Tuesday, August 14, 2018
Greece Is Back on the Grid, But Recovery Remains Elusive
August 14, 2018
On August 20, the third aid package for Greece will end, marking the end -- for now -- of the country's debt crisis. But the country's slow economic growth and grim demographic outlook mean that even without the onerous rules attached to its repayments, it faces an uphill battle.
The school on the small Greek village of Kerasochori looks like the set of a disaster movie. Everything is still there: the black board, the math books, tables and chairs, the sports equipment, the map of Greece on the wall. Even the class registers are still in the corner. A layer of dust covers everything. About 20 boys and girls once went to school here, but 12 years ago it was closed down. That's where it began. There were no longer enough families in Kerasochori to keep it running.
Konstantina Kalli, 34, has unlocked the door and stands helplessly in the ruins of the past. "Anyone who leaves doesn't come back," she says. "The village is shrinking."
Kalli is Kerasochori's hope. She has a three-year-old daughter and is six months pregnant, with a girl. The birth will likely be difficult. There is no medical clinic nearby, and she has had to drive to Athens for every checkup, a journey of five hours by car along many winding mountain roads. Kerasochori doesn't have any child care. The nearest school is in the neighboring village, as long as there are enough children for it to remain in operation.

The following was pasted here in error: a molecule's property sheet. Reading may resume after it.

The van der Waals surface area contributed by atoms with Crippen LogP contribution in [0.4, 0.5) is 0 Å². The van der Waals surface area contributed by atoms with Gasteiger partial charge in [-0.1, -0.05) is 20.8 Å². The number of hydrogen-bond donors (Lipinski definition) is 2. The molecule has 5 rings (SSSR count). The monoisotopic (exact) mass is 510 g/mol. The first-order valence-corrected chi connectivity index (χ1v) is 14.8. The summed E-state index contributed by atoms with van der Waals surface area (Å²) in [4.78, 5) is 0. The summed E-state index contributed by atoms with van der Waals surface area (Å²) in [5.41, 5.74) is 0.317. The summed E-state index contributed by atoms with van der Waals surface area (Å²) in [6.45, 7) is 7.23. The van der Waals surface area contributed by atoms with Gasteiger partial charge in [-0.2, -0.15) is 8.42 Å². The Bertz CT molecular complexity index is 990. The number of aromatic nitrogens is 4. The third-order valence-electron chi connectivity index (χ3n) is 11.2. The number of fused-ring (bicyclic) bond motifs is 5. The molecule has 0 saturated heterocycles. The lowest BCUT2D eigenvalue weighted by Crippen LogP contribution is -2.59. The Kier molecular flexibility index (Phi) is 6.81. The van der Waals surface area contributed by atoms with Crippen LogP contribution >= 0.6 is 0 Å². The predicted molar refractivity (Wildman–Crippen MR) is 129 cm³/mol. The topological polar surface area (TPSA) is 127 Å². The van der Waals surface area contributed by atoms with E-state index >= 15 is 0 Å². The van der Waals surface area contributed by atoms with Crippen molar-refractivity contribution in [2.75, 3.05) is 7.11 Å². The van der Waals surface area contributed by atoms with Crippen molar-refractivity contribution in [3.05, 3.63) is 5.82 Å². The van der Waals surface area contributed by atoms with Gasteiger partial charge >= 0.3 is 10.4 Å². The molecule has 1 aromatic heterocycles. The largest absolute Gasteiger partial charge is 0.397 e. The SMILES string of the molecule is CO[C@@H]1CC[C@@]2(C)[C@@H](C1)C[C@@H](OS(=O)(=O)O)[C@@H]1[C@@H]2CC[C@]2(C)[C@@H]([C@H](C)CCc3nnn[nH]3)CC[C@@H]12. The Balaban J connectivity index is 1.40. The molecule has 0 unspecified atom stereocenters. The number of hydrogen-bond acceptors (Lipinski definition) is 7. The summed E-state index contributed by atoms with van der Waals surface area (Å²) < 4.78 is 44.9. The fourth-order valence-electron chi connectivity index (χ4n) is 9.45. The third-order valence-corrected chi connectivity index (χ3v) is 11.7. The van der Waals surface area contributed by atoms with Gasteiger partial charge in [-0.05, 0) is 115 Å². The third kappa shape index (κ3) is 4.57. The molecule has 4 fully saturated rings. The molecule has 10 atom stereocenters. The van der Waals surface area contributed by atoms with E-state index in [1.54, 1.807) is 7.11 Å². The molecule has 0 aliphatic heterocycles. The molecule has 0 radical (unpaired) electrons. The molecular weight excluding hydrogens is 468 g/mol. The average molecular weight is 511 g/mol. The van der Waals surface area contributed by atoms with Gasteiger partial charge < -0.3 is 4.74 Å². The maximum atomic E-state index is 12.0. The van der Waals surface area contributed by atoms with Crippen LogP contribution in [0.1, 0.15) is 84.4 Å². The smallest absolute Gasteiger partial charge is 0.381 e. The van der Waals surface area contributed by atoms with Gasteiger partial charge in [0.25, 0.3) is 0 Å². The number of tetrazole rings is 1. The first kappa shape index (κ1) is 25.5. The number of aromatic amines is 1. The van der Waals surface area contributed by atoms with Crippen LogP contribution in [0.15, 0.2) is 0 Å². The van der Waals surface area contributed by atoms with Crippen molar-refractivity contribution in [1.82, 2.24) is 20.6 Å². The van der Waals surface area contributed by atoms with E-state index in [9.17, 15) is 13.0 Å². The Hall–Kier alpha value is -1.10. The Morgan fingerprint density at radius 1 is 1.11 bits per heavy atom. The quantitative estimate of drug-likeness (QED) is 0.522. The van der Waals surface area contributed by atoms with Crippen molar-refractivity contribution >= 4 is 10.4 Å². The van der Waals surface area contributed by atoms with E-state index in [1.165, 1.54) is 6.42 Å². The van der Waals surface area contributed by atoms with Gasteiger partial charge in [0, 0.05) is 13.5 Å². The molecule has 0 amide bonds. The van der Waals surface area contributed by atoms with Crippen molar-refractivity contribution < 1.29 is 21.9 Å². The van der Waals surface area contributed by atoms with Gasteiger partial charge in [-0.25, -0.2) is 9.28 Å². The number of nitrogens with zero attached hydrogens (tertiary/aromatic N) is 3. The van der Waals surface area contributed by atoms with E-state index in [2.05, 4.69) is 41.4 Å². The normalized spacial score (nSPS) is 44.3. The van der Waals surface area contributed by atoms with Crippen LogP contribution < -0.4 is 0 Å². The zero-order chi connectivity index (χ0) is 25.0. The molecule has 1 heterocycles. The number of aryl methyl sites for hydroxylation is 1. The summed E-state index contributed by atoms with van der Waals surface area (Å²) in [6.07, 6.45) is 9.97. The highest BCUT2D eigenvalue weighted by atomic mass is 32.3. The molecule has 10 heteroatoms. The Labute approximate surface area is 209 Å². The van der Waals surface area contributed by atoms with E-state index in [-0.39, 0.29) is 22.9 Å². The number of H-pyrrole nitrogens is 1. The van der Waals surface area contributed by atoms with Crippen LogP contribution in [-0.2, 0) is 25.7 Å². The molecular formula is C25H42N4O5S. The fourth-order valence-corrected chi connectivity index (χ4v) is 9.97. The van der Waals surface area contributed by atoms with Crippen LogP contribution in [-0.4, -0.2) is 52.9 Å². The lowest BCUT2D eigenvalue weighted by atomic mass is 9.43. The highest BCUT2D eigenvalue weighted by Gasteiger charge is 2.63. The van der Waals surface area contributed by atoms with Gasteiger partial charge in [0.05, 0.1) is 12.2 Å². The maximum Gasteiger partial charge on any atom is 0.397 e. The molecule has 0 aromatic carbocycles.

Kalli works for the local government, the biggest employer in Kerasochori. Together with two colleagues, a mayor, a priest and a police officer, she runs the district. About 100 people still live here in the village, most of them retirees. The average income is about 300 euros per month. There is almost no work -- the main sources of income are beekeeping and a bit of forestry. There's no tourism, even though, according to UNESCO, the air here is cleaner than almost anywhere else in Europe.